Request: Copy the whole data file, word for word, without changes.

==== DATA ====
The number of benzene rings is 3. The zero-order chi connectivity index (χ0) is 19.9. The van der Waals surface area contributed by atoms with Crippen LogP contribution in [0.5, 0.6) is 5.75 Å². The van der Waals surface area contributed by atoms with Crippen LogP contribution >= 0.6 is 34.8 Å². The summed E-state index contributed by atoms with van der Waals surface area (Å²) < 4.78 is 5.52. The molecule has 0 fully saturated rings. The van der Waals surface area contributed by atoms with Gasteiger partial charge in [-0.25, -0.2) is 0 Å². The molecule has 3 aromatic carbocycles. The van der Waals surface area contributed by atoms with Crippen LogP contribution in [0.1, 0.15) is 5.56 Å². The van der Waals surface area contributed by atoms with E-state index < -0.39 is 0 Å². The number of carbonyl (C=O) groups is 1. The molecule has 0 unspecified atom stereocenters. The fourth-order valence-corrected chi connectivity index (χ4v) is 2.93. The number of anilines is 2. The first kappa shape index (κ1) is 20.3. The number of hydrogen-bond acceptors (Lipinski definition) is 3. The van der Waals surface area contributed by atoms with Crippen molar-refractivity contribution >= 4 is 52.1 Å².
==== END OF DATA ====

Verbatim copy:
The number of benzene rings is 3. The zero-order chi connectivity index (χ0) is 19.9. The van der Waals surface area contributed by atoms with Crippen LogP contribution in [0.5, 0.6) is 5.75 Å². The van der Waals surface area contributed by atoms with Crippen LogP contribution >= 0.6 is 34.8 Å². The summed E-state index contributed by atoms with van der Waals surface area (Å²) < 4.78 is 5.52. The molecule has 0 fully saturated rings. The van der Waals surface area contributed by atoms with Gasteiger partial charge in [-0.25, -0.2) is 0 Å². The molecule has 3 aromatic carbocycles. The van der Waals surface area contributed by atoms with Crippen LogP contribution in [0.1, 0.15) is 5.56 Å². The van der Waals surface area contributed by atoms with E-state index < -0.39 is 0 Å². The number of carbonyl (C=O) groups is 1. The molecule has 0 unspecified atom stereocenters. The fourth-order valence-corrected chi connectivity index (χ4v) is 2.93. The number of anilines is 2. The first kappa shape index (κ1) is 20.3. The number of hydrogen-bond acceptors (Lipinski definition) is 3. The van der Waals surface area contributed by atoms with Crippen molar-refractivity contribution >= 4 is 52.1 Å².